I just received my new hand-cranking weather radio and flashlight. I’ve bought a grate for the fireplace we haven’t used since buying our house. I’ve got the all-important ingredients for milk sandwiches. We’ve got snow jackets and gloves and hats and long underwear. And we’ve got two toboggan sleds. I think we’re ready.
Growing up in Gwinnett County in the 1990s, we got a good 2 inches of snow every so often — enough to play and then melt away. There was that big blizzard of 1993, of course, but all I remember is my parents referring to snow drifts in our yard.
Most of the time, snow meant snow day. We’d pull out our sleds and trek to the nearest hill.
I remember sledding down vacant lots in my neighborhood, catching air as we sailed off some bit of uneven land. Another time, we took our sleds to the ballpark behind our house. We must have walked at least a mile, sledding every hill we found along the way. When we got to the soccer fields, that’s where the real fun was. Tracks had been made, some steeper than others, on the hills flanking the fields. Plenty of kids had gathered to test them out.
Since moving to Hall County in 2009, we’ve seen several major snowstorms — enough that they’re beginning to blend together. We’ve sledded here and there, but we’ve also had a front-row seat to the hassle of a winter storm.
I certainly remember the time an ice storm took out our power for days. The tree in the front yard split and fell right on the power lines. We had two toddlers, no power and no water because our house was on well water, which requires an electric pump.
We suffered through one evening on the floor in the living room, gas fireplace emitting the idea of heat. All my houseplants died.
We might have survived it if not for worrying about what the little ones could handle. Thankfully, when most winter storms hit, some places still have power and a co-worker graciously put us up. And thankfully we could get to her place. I don’t remember how we did.
Then there was the time about a decade ago when it snowed 6 inches and schools were shut down all week. The roads were eerily empty, which I only know because a co-worker picked me up in his four-wheel drive Jeep to get to work each day. I’m not sure I’d ever seen snow stick around that long.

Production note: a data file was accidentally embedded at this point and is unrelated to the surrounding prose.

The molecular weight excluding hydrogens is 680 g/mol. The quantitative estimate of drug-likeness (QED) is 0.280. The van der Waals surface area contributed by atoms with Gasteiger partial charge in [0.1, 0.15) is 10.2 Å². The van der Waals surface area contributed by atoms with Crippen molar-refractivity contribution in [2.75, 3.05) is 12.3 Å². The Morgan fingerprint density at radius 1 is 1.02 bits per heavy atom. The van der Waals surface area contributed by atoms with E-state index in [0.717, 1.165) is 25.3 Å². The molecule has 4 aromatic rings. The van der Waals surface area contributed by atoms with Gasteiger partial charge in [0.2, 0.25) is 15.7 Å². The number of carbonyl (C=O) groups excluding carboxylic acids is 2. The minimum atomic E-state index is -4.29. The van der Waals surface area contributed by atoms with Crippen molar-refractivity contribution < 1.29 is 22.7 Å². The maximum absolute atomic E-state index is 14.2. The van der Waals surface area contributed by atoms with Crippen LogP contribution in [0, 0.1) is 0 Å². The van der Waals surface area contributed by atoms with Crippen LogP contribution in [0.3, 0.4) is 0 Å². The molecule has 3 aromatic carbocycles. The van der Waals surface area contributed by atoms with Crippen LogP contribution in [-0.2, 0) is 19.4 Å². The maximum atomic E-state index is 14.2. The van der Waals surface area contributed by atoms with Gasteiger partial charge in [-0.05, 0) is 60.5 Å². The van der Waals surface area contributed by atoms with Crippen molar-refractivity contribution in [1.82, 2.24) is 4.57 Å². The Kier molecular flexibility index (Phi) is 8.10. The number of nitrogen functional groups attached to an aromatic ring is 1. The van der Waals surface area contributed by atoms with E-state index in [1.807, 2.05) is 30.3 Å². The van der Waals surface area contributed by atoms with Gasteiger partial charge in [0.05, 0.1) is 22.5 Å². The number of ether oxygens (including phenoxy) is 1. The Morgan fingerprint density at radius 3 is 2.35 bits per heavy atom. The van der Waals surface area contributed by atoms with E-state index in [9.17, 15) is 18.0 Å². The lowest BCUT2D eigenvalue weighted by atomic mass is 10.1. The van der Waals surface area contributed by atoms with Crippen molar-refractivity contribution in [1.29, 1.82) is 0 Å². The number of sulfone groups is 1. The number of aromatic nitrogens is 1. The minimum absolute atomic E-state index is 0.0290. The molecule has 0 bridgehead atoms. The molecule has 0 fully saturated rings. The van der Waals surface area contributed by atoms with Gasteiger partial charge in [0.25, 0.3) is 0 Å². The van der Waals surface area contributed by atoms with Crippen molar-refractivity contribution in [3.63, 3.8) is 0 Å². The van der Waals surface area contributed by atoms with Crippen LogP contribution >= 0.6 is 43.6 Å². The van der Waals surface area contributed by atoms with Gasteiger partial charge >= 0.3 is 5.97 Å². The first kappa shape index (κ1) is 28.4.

In the newspaper business, snow means work. There may be no school — or remote school these days. Some offices may close. But journalists work. It can be a mad flurry of action checking power outage maps, calling emergency officials, monitoring emails and websites for closings and keeping an eye out for whatever angles the staff needs to pursue so everyone with internet and cell service can find out what’s going on.
So, when winter storms threaten, I laugh at the milk and bread jokes, but I also take it seriously.
The forecast as I write this is 2-5 inches of snow and almost a quarter inch of ice.
I’m running through my mind to see what I’m forgetting. I’ve got the WiFi hot spots for the staff members who may be able to use one. I’ve got the staff winter weather plan updated.
We’ll be checking in Sunday to see who has power and internet, who can make calls, who can update the website, and we’ll get all that to you as quickly as we can. If you don’t have our app, I highly recommend it. You can find it in the app store, and more info is available at gainesvilletimes.com/apps. We’ll send out app notifications with storm updates. Those will also come by email if you’re signed up for the breaking news newsletter. You can go to gainesvilletimes.com/newsletters to sign up for that and our other newsletters.
And while I undoubtedly will be checking into the virtual office during this storm, provided enough folks on my team have power Sunday, you’ll find me out sledding with my boys.
I don’t know how far we’ll walk to find the best hills. We’ve got at least one good slope in the backyard. But I fully expect my kids and all the neighborhood friends to be outside in the snow having the times of their lives. That reminds me, I need to buy hot chocolate.
Shannon Casas is editor in chief of The Times and a North Hall resident.